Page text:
JACKSON — A recent spike in COVID cases has overwhelmed Teton County case investigators, who are now prioritizing outreach to more vulnerable residents, the Teton County Health Department announced in a press release Monday.
In the week ending Dec. 25, or Christmas Day, the Health Department received 209 reported cases of COVID-19 in Teton County residents, a 386% increase from the previous 7-day period.
The substantial increase in cases can be partially attributed to increased testing as people prepared for holiday travel.
But Public Health Response Coordinator Rachael Wheeler also said more people are having symptoms and testing. She cautioned against attributing the rise in cases to any singular explanation.
The department also noted testing delays from the holiday weekend. Curative’s rapid testing site in the future Target plaza saw long lines, then closed on Christmas Day, while Jackson’s send-out kiosks were closed for multiple days to account for a shipping freeze on Christmas.
“If testing was open a normal week, we would most likely see an even higher number of cases,” Wheeler said.
State and local health officials still have not announced the presence of the omicron variant in Teton County, though Teton District Health Officer Dr. Travis Riddell said fewer cases are being genetically sequenced because of the widespread use of rapid tests, which aren’t sent to state labs.
Meanwhile, the recent spike in cases is forcing public health investigators to prioritize outreach to older residents, those believed to be at higher risk for severe disease, people who live or work in communal living settings, or instances where there is concern of significant further spread of COVID-19 in the community.
Teton County residents who test positive for COVID-19 but do not meet these criteria may not receive a call from Health Department staff during this surge of cases, the release stated.
Officials are asking people who test positive for COVID-19 to take the following steps:
• Isolate yourself from everyone possible, including members of your household; stay home and don’t return to work until 10 days after symptom onset.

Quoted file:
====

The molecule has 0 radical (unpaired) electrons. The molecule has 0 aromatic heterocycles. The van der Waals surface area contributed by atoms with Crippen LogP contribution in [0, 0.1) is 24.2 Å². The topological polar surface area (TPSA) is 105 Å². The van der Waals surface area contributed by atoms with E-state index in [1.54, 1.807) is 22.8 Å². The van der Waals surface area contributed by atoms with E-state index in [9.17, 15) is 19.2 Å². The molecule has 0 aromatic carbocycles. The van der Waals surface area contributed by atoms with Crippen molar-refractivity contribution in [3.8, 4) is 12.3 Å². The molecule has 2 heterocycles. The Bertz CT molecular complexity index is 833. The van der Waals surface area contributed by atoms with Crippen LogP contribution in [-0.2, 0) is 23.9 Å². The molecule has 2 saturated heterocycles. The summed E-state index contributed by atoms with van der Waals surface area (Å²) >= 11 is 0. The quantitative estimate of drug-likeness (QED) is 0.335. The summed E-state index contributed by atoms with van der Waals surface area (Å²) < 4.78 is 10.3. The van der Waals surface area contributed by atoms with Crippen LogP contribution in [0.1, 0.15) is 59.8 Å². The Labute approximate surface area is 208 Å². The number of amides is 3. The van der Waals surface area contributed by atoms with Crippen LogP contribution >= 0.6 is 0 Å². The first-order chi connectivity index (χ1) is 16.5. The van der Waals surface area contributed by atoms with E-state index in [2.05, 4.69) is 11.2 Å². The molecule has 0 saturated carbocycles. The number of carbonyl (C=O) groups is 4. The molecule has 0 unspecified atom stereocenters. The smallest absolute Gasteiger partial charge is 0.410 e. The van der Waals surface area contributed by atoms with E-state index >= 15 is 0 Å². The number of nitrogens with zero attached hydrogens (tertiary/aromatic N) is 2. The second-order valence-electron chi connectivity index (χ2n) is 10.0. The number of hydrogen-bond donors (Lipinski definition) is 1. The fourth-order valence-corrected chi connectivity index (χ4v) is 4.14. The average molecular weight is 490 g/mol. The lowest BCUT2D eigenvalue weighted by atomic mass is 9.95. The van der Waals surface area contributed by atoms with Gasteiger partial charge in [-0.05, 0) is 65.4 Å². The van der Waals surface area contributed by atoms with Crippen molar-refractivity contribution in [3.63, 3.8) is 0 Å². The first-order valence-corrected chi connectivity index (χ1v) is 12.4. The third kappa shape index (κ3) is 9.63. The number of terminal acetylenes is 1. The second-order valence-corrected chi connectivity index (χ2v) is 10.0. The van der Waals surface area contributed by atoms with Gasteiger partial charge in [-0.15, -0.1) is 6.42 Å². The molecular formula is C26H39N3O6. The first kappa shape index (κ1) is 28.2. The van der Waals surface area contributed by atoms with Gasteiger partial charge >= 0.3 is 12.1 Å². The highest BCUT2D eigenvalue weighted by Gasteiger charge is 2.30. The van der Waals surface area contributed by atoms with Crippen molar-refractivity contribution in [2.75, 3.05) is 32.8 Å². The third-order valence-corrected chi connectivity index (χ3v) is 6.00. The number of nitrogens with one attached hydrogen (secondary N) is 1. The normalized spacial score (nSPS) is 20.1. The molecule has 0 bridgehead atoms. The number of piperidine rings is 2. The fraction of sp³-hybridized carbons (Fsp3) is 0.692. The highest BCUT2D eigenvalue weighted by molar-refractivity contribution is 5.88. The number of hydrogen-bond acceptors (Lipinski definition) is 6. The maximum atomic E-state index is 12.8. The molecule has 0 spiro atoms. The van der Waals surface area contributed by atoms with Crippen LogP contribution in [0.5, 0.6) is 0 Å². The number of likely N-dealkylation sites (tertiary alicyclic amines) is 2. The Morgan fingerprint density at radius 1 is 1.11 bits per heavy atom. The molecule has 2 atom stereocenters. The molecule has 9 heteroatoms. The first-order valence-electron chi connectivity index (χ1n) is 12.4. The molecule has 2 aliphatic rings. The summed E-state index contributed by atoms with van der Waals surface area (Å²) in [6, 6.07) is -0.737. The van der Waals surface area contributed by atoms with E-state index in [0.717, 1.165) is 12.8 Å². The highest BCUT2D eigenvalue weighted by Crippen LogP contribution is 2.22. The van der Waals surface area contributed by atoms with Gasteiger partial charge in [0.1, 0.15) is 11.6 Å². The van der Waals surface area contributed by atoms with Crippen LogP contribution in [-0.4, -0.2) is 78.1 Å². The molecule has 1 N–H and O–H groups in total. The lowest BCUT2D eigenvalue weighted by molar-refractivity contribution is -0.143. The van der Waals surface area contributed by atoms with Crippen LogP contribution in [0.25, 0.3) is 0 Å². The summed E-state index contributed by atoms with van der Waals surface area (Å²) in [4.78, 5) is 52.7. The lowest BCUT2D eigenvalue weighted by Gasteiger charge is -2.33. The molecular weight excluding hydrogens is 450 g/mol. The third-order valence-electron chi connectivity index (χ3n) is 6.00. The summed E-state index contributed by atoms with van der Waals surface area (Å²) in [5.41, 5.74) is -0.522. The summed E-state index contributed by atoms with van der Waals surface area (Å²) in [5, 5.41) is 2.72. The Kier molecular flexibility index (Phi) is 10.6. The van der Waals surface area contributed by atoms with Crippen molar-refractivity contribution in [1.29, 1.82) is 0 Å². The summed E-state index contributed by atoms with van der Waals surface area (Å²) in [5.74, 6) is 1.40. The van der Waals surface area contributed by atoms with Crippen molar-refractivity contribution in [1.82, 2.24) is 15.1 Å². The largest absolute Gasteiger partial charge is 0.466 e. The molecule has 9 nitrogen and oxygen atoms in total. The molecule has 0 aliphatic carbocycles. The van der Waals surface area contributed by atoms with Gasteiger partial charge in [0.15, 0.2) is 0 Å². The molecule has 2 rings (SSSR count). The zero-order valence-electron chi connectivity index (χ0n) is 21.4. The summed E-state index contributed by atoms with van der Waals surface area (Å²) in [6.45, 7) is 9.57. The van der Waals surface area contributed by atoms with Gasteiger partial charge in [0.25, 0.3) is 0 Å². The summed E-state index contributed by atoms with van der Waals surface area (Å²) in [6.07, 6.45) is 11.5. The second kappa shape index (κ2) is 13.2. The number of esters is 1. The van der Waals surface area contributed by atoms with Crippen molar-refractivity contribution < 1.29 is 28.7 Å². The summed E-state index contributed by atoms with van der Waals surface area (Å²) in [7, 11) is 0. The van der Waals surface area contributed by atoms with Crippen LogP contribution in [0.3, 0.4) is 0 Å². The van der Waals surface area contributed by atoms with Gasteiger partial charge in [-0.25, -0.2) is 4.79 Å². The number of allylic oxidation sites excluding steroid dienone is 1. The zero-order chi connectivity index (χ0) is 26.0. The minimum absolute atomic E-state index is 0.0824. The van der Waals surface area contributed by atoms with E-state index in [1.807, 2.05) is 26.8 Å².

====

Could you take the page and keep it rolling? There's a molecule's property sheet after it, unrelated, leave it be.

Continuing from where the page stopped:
• Notify all those who have been in close contact with you while you were sick or up to 48 hours prior to your onset of symptoms and let them know that they may have been exposed to COVID-19. Close contacts who have symptoms should get tested as soon as possible. Those who do not have symptoms should wait until at least 5 days after the exposure before they test.
• If you believe you are at high risk for severe disease, contact your health care provider for treatment options.
• As stated by the CDC, “look for emergency warning signs for COVID-19 such as trouble breathing; persistent pain or pressure in the chest; new confusion; inability to wake or stay awake; pale, gray, or blue-colored skin, lips or nail beds; or any other symptom that is concerning you.”
For close contacts to a positive case, the department recommends:
• If you are fully vaccinated and not experiencing symptoms, monitor yourself for symptoms, get tested 5-7 days after the exposure, and wear a mask in all indoor settings until you get a negative test result, or it has been 14 days since the exposure.
• If you are not fully vaccinated and have no symptoms, quarantine and get tested 5 days after exposure.
• If you are experiencing symptoms, isolate and get tested as soon as possible regardless of your vaccination status.
Health officials expect to see an increase in COVID-19 cases over the coming weeks. They urge everyone to wear masks in crowded indoor settings, stay home and get tested when sick, and get vaccinated and boosted.
“These steps are vital for preventing further transmission of the virus and protecting those who are the most vulnerable in our community,” the release stated.
The department also said community members “should expect” exposure to COVID-19 in places like “crowded enclosed areas.”